Thursday, February 22, 2007

A historic ROCKIN' song . . . The Beatles "Drive My Car"


"Drive My Car" was written by Paul McCartney and John Lennon and was first released, as performed by the Beatles, on the UK version of the December, 1965 album Rubber Soul (it also appeared in the US on the June, 1966 Yesterday . . . and Today LP. It was the opening track for both albums.
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The plot ot the song is: a male narrator is told by a woman she's going to be a famous movie star and she offers him the chance to be her chauffeur, adding "and maybe I'll love you." After a bit of back-and-forth, he finally agrees to her proposal, but then she admits she doesn't have a car, "but I found a driver and that's a start." A bit reminiscent, in spirit and intent, of the classic "Me and My Chauffeur Blues," sung by Memphis Minnie (see ROCKIN' page 29).
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According to historians, the song began when McCartney arrived at Abbey Road Studios on October 13, 1965 with a rough draft. However, Lennon dismissed the initial lyrics as "crap," because of what he perceived as previously relied-upon cliches. McCartney agreed and together they rewrote the lyrics. It's actually Lennon who came up with the "drive my car" orientation.
McCartney later would perform the song live during halftime at Super Bowl XXXIX, and samples from the song are featured on the "Drive My Car" medley on the Beatles' Love album, released in November, 2006.
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Beatles fans have always enjoyed the song because it's fun--in fact also more than a little bit risque (the term "drive my car" may be an old blues euphemism for sex)--and has a solid rock straightforwardness thanks to Ringo's drumming. While the Beatles largely stuck to love songs on Rubber Soul, the lyrics represented a quantum leap in terms of maturity and--what would serve them well over the next albums--ambiguity. Many fans feel Rubber Soul (the UK version) and the LP that followed, Revolver, were pivot points in their growing infatuation with the full recording studio (editing and inserting, in particular). The feel and complexity of their new work is noticeably different from A Hard Day's Night, released barely a year before.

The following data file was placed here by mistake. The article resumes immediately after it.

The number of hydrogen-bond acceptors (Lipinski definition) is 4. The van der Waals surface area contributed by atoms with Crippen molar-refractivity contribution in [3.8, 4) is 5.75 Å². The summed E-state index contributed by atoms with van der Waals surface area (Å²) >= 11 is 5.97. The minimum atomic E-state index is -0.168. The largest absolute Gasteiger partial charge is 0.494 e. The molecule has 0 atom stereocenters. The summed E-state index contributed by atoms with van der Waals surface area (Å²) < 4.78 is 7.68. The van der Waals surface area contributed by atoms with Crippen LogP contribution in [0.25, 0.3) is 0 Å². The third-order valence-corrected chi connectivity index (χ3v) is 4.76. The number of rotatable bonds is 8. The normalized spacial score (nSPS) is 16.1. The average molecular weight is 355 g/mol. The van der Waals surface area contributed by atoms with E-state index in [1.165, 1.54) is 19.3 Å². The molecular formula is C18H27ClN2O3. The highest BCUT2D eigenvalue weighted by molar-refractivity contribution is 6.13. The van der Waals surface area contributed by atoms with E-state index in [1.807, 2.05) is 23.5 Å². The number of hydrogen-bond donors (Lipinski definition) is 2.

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McCartney's inspiration for the song could have been Alf Bicknell, chauffeur to the Beatles at the height of their fame. Bicknell began working for the Fab Four in 1964 during the filming of the movie Help. Bicknell once told the story that Lennon stole his chauffeur's hat, pitched it out the window, saying, "Alf, you don't need that anymore--you're one of us now."
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Bicknell first drove the band around in an Austin Princess with blacked-out windows, and later in Lennon's Rolls Royce Phantom V. He stayed in their employ until they decided to end touring in 1966. Bicknell officially retired as a chauffeur in 1980 and died in 2004. In an interview he said, "the qualities of a chauffeur are to be a good driver, to be discreet, to be honest, and not to get carried away with the people in the back, It can be summed up in one word: loyalty."
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A couple of things to check out: the CD Fried Glass Onions, where Memphis musicians take on Beatles songs--and are particularly effective with "Drive My Car." Also, the erudite UK review of Rubber Soul at www.albumvote.co.uk and "Notes on "Drive My Car"" written by Alan W. Pollack at www.icce.rug.nl which at one point cites the song's 'home key' as having a "perilously high, and therefore inherently unstable, center of gravity."
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Beep beep mmm beep beep, yeah!

1 comment:

Dave Lifton said...

I think this was also the song that Paul referred to as a "swimming pool" song, as in, "I'd like a swimming pool. Let's write a song that will pay for one!"